An effort to hatch some kind of African force-- Some people have mentioned it was the images of bodies floating down the river.

…My wife accompanied John Shattuck when John went out to Burundi, mainly, but they also flew over the river and looked down. That was an image that got a lot of people's attention. … The Africans were rightly saying, "We don't understand why there isn't more of a reaction and more of a response to this." I think that was some of the conversation that we had in South Africa when the vice president was there. …

[But what about] this effort to get an African force?

I think the government -- as governments are -- was somewhat divided. But the fact was, we had Africans telling us that they were prepared to do this, and that there were a number of us who felt if they're prepared to do this, then let's support them. Dallaire, by that time, had shown that he could be there and do some things, and that he was not as concerned as [we] were about his security or survivability.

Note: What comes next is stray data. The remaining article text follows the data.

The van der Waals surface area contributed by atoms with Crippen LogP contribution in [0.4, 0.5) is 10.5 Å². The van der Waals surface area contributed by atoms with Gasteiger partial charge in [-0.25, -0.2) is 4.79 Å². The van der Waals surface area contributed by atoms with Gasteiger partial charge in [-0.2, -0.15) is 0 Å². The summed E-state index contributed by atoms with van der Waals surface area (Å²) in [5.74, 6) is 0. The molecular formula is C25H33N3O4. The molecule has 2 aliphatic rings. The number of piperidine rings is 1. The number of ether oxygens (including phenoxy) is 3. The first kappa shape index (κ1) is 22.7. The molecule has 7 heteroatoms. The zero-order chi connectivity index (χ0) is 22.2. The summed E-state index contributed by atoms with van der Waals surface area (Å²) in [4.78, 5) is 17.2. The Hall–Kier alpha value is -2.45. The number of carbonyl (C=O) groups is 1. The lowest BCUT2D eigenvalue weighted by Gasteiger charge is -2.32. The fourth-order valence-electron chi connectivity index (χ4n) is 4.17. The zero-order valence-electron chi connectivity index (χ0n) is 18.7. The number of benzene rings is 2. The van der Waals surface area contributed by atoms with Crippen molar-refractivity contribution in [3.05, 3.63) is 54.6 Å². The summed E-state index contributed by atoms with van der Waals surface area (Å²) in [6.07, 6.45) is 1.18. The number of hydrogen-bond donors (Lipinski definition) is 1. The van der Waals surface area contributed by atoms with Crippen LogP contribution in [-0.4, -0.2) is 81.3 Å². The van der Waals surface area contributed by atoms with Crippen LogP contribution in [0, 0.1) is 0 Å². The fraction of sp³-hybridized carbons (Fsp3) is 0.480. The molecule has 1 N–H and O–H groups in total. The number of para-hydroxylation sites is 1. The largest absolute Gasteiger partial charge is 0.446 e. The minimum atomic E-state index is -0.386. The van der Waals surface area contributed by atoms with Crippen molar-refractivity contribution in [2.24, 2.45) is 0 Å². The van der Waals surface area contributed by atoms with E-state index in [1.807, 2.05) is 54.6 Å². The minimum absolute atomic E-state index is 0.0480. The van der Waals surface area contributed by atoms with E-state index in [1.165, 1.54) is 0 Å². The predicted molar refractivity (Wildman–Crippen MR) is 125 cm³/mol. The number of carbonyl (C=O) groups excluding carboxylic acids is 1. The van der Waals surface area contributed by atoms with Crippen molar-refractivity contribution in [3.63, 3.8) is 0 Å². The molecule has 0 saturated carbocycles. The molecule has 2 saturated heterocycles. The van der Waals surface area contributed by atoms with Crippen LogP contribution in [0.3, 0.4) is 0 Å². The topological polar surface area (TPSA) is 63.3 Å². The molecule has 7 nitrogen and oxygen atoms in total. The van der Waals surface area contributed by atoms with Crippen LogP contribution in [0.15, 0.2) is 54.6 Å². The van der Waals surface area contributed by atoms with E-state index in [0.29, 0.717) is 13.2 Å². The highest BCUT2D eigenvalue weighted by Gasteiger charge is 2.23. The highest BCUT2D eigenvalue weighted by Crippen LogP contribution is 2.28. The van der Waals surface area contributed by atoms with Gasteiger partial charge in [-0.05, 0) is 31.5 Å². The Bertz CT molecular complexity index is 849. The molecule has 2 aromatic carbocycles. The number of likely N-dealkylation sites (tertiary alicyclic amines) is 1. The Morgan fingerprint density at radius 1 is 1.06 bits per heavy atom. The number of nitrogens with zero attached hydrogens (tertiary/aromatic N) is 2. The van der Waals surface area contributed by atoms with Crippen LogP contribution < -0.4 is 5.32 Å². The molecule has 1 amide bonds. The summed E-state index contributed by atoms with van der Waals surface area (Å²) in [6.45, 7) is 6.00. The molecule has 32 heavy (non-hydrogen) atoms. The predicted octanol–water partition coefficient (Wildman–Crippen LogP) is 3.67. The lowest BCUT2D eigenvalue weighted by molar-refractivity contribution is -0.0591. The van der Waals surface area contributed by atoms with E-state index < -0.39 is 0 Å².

I recall having conversations during that period with [Ghanaian President] Jerry Rawlings, and the Ghanaians were one of the first to step forward and say they'd be prepared to send troops. Their troops are very good, and certainly were at the time. Then we got into long haggles about how we were going to prepare them and equip them and the [Armored Personnel Carriers (APCs)] and a lot of other things, which was one of the most shameful moments in this whole process. But nevertheless, I think the fact that you had Africans questioning why their response was [not] more vigorous, that you had Africans wanting to step forward that in those circumstances-- It only made sense to try to do what we could to facilitate their ability to make a difference in that situation.

Vice President Gore presented -- what?

I don't recall. I'm not sure whether we initiated this conversation, or whether the South Africans initiated the conversation, or whether it was one of those things that mutually we all knew that there was this disaster going on, and [we wondered] what could we do about it. The question was, if there are African forces there willing to do this, would you support their going in? Again, the details of that conversation, I don't pretend right now to recollect.